BISMARCK – North Dakota is “ill-served” by an oil regulator who is also charged with promoting development, and the Industrial Commission should eliminate that conflict of interest, the state’s Democratic legislative leadership said Tuesday.
The state Senate and House minority leaders are calling on the North Dakota Industrial Commission to separate the oil regulation and promotion responsibilities of the director of the Department of Mineral Resources, currently held by Lynn Helms.
A letter sent Tuesday to the Industrial Commission cites recent actions by Helms related to the Tioga oil spill, statements regarding the volatility of Bakken crude weeks before the Casselton derailment and a mistake involving the permitting of a waste pit.
“Recent, high-profile incidents across the state confirm the public is ill-served by a director who is charged with regulating the development he is duty-bound to promote,” write Sen. Mac Schneider, D-Grand Forks, and Rep. Kenton Onstad, D-Parshall.
The Democrats cite a portion of the North Dakota Century Code that says it’s the state’s policy “to foster, to encourage, and to promote the development, production, and utilization of natural resources of oil and gas.” The Industrial Commission is charged with regulating oil and gas development and delegates much of that authority to the director of Mineral Resources.
Schneider and Onstad announced they will introduce legislation in the 2015 legislative session that would permanently separate responsibilities of regulation and promotion.
In the near term, the North Dakota Democrats ask the Industrial Commission to use its authority to “establish a firewall” between the promotion and regulation roles, Schneider said.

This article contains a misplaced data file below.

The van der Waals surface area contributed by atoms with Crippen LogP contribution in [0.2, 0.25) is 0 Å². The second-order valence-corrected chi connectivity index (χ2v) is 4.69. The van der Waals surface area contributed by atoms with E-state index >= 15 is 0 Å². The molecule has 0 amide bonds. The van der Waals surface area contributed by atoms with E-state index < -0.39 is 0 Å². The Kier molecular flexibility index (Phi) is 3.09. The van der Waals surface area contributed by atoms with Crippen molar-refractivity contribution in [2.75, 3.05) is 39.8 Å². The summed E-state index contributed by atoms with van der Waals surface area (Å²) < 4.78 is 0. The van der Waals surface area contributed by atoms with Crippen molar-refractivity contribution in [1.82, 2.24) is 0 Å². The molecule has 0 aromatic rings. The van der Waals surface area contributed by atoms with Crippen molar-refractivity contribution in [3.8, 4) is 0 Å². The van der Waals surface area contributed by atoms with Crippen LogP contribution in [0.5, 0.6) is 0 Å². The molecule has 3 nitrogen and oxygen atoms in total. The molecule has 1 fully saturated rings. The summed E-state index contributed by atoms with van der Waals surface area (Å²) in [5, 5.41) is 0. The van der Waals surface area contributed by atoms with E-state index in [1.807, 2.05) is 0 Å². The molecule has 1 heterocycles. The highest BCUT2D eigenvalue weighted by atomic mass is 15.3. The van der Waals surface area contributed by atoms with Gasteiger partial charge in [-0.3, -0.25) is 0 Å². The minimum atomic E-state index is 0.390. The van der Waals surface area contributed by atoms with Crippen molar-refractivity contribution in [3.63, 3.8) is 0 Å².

The Democrats said they intend to base their legislation on an unsuccessful proposal by Dalrymple in his 2011-13 executive budget to create a new division within the Department of Commerce. The division, funded with $600,000 from the general fund, would have been headed by a state “director of energy” focused on promoting development of all of North Dakota’s energy resources, working with communities on infrastructure and administering energy programs to help producers.
Helms, who responded to some of the criticisms during his monthly update on oil production, said he considers his primary role to be a regulator. He said during his time in the position, North Dakota has adopted the country’s strictest hydraulic fracturing rules, the strictest drilling pit rules and will soon adopt the only set of underground gathering pipeline regulations in the country.
In their letter, the Democrats write that Helms had information about the pipeline leak discovered Sept. 29 that spilled more than 20,000 barrels of oil near Tioga but he stayed publicly silent. However, a Forum News Service open records request showed that Helms discussed the spill in an email to his daughter.
“Even accounting for the director’s lack of jurisdiction over pipelines, we believe our state’s oil regulator should have first shared that information with legislators and the public,” the Democrats write. “Perhaps fearful that doing so would detract from his statutory duty to promote oil development, Director Helms stayed silent.”